Author Ges Milton writes about Edward Watkin, an Englishman who wanted to outdo Gustav Eiffel and his tower on his blog Surviving History. It’s a crazy story. I had never heard of the Watkin’s Tower before.
It was the crowning achievement of his career. And it was the beginning of a feud.
At the 1889 inauguration of his famous Paris tower, Gustav Eiffel was feted as a French national hero.
But among the few who did not appreciate his iron skyscraper was a patriotic Englishman named Edward Watkin.
Read the article at Giles Milton: A TALE OF TWO TOWERS: THE FABULOUS FOLLY OF EDWARD WATKIN.
If the Eiffel Tower makes you think of a direction, I’m willing to bet it’s up. But for some people, the iconic French landmark can also mean down.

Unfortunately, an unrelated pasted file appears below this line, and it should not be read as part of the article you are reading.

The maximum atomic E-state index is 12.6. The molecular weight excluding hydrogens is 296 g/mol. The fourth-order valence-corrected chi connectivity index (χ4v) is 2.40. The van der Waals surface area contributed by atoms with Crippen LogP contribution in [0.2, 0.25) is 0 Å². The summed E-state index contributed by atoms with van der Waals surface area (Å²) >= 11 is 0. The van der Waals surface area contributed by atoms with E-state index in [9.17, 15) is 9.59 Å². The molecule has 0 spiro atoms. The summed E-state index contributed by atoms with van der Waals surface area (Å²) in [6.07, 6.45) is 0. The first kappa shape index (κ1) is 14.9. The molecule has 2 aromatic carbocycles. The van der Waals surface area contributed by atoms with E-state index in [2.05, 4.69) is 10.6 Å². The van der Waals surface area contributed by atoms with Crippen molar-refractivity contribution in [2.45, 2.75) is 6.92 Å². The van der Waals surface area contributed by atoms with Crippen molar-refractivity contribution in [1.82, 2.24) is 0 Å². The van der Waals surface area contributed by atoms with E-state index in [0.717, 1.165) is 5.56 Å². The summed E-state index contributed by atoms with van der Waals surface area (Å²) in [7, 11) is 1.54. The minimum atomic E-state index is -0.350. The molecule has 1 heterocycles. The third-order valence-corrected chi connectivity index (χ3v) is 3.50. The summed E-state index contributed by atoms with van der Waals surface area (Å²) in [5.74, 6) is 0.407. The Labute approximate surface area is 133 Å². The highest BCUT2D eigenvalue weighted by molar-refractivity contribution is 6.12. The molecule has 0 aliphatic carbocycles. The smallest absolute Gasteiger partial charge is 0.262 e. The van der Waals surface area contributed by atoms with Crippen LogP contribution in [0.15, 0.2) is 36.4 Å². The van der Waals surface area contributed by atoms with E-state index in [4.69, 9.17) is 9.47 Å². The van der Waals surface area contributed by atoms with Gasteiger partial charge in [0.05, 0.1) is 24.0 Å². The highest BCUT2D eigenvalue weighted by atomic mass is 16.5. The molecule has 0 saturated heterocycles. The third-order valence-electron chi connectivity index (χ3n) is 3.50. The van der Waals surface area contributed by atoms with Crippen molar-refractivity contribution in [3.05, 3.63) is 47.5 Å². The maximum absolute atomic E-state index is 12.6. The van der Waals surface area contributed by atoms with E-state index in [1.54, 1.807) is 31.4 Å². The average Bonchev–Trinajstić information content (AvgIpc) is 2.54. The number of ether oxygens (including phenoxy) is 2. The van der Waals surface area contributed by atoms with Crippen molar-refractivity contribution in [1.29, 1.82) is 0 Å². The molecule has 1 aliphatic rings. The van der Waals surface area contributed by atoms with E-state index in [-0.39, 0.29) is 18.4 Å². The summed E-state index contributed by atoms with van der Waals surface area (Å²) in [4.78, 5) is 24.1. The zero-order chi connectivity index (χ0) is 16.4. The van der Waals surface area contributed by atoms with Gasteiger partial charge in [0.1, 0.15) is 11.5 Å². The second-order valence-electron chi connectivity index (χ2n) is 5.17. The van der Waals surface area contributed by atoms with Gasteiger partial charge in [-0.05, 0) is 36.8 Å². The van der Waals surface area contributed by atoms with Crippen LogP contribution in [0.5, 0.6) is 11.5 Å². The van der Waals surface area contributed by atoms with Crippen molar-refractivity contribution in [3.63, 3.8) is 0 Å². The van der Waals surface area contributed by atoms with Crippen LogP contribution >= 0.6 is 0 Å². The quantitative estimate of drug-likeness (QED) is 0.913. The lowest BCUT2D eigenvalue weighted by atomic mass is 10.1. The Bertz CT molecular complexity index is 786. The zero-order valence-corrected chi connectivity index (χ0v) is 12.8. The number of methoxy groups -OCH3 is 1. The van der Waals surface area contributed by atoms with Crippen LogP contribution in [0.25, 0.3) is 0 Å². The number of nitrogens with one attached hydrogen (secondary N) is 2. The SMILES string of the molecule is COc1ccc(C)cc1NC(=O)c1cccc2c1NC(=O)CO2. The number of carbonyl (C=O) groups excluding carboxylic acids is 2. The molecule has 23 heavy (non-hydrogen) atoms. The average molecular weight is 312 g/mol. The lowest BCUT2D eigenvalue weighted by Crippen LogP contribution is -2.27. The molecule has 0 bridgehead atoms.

Down, as into a “secret” military bunker that has an entrance just feet from the south pillar, or leg, of the tower, and which then goes underground and which is full of Eiffel Tower history and even legend.
Secret of course, is a marketing term when it comes to this bunker, since it is open for a small number of weekly public visits. But because it belonged to the French military, it comes with a heady dose of intrigue.
Story by Daniel Terdiman; Photo by Joseph Plotz